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Safe Holidays

Especially on the roads …

In addition to the usual stresses of the holidays comes the added load of traffic woes. This boost in gridlock hits right when the days are their shortest and the weather its unfriendliest. To avoid the pitfalls and potholes of winter-holiday driving, here are some handy tips:

  • Plan Ahead to Avoid a Bumpy Road. Allow extra time in your schedule. Bad traffic can often be avoided with a little preparation. The heaviest travel occurs the days immediately before and after Thanksgiving, Christmas, and New Year's Day. Consider taking an extra day off so that you aren't stuck in the pack. Also, give yourself a break from holiday stress by getting the bulk of your shopping done well before the holiday.
  • Make sure that your car is well equipped for travel. Breaking down in the dark, in bad weather, or in the cold can crush the holiday spirit. It's a good idea to take your car in for a winter check-up. Your mechanic can inspect your anti-freeze, battery, windshield wipers, and other cold-weather components. You also want to be sure that your tire pressure is at the recommended levels, as tires can be hazardous in wet weather when they are filled to improper levels.
  • Think before you drive. Remember, the highways are a community. As much as we may want to think we are isolated in our steel and glass bubbles, driving is really a social interaction without words. To understand holiday driving conditions, think of the way people act outside their cars in this time of year. Many are worried, preoccupied, hurried, distracted, and all those states of mind that make them easily agitated and less careful. On the road, this means that you should be more vigilant than usual, give people more distance, and be forgiving when someone does something rash or absent-minded. Avoid confrontations, and try not to let other drivers bring you out of the happy holiday zone.
  • Don't think of driving as a chore. Consider your travel to be part of the vacation. Rather than getting cranky from thinking that you are losing vacation time, you can try to find ways to enjoy the time you spend driving. This might include playing favorite holiday music or pre-recorded holiday "talking books," singing holiday carols, or chatting with your passengers as if you were sitting on the couch back at home.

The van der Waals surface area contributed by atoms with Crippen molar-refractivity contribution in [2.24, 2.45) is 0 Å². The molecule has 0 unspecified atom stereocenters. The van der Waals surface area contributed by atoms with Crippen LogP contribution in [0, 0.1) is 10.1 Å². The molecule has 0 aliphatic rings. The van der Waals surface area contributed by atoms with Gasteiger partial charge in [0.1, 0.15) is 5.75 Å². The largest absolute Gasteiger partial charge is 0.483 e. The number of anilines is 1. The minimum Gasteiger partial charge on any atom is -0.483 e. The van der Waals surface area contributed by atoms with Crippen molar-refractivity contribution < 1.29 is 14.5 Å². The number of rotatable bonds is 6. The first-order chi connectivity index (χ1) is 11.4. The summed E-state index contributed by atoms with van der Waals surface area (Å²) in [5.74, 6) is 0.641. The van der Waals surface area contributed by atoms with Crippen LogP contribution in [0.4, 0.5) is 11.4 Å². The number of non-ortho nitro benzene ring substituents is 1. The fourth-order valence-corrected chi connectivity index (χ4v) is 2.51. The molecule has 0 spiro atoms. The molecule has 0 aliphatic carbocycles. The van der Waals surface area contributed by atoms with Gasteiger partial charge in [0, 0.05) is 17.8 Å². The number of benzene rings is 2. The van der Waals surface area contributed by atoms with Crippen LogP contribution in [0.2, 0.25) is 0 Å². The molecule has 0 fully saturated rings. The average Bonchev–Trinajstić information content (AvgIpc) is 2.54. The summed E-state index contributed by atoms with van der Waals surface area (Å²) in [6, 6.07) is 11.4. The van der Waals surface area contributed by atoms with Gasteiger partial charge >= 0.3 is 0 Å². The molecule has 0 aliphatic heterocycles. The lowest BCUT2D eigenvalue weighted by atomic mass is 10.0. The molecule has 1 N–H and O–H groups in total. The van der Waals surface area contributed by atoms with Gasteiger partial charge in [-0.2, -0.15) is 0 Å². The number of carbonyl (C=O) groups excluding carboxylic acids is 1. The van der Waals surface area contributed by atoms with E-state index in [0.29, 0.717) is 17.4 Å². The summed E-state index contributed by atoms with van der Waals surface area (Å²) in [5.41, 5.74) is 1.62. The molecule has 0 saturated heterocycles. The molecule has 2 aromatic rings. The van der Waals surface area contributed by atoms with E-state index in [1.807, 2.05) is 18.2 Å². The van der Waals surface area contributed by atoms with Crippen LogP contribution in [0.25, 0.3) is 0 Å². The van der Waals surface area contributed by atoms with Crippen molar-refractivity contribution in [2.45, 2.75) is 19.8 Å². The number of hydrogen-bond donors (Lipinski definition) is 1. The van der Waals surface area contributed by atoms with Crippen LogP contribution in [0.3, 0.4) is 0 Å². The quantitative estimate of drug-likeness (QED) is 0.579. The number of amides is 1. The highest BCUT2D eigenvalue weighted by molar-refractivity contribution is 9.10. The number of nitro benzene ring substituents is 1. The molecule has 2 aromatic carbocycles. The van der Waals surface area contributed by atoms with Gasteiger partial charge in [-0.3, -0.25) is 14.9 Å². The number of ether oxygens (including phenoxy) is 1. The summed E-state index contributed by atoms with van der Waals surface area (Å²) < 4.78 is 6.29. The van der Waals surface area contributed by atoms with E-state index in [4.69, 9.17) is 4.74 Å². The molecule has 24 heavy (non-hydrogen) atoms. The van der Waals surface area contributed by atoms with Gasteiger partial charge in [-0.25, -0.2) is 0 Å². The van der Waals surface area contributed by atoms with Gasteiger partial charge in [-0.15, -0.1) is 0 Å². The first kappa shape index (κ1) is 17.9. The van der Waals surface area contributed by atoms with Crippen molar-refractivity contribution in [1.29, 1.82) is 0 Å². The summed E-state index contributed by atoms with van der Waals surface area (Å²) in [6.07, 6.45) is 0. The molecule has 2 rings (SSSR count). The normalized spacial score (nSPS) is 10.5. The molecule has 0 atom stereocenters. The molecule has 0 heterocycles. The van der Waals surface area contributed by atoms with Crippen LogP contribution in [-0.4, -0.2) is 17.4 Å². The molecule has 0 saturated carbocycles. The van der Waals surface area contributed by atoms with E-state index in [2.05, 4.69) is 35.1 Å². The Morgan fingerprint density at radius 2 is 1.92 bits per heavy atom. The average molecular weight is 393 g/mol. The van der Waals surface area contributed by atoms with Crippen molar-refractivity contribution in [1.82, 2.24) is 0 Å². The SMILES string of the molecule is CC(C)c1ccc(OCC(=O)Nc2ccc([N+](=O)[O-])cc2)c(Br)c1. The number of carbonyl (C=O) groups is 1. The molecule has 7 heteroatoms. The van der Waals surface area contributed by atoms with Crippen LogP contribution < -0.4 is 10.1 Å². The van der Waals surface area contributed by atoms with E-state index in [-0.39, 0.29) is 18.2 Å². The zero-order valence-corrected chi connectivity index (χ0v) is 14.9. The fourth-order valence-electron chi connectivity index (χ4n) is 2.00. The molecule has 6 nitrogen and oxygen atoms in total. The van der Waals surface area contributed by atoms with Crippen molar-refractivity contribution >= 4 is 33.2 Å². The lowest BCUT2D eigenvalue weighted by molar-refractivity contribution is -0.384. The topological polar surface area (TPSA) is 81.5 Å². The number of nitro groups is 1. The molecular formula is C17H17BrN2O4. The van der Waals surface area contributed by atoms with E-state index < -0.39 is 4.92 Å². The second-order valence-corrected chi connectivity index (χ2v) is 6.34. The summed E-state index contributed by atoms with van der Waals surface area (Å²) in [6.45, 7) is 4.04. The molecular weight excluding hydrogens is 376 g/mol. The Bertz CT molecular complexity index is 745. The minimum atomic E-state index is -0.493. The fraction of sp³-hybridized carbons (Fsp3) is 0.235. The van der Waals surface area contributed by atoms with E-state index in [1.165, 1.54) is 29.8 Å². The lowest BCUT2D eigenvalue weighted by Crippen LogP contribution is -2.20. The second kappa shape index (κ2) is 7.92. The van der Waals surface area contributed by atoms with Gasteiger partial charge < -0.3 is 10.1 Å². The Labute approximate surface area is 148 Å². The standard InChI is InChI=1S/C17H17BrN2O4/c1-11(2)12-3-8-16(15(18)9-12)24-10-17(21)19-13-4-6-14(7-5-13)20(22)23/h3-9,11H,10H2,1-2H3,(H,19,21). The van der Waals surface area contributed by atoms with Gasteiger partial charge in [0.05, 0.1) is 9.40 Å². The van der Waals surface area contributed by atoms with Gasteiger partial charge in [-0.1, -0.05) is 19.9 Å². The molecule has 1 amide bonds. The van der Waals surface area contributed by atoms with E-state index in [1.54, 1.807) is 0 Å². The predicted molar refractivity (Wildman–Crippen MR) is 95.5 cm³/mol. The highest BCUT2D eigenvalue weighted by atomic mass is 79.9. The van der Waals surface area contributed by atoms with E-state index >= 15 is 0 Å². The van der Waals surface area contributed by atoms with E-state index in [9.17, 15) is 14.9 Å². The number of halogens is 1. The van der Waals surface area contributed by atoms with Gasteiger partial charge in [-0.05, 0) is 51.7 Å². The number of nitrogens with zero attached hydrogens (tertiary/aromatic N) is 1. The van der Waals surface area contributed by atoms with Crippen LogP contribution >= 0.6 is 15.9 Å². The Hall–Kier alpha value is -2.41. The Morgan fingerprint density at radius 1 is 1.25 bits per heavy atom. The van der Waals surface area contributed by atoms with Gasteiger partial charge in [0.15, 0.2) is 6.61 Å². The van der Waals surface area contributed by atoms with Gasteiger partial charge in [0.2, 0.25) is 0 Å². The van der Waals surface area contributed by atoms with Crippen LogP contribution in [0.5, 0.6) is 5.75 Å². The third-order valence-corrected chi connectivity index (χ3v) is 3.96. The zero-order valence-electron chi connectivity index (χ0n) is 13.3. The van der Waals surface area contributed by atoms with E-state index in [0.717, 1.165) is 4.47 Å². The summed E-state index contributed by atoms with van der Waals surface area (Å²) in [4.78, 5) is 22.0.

• Carry equipment for on-the-road emergencies. If you're traveling in bad weather or in snow country, you'll want to prepare for problems by packing flares, blankets, a first-aid kit, flashlight, water, and snacks. It's useful to have a shovel to dig out your wheels in case you get stuck, and a bag of kitty litter to pour under the wheels for traction. Also remember to pack the cell phone for emergencies, but be prudent about using it while driving in holiday traffic or in bad weather. You'll want to pack chains if you plan on heading into the snow. (These tips, by the way, apply around the calendar, not just for the holidays!)
  • Drive responsibly. Once you get on the road, drive slowly and carefully. It's the time of year when to-do lists can run long, and we all have places where we would much rather be than on the road, but a defensive approach pays off in the long run. And this one should be obvious: Don't drink and drive; be aware of your physical and legal limits and the potential dangers of intoxicated driving. To avoid other drivers who may have celebrated too much, stay off the roads at high-risk times, such as after nightfall on New Year's Eve.

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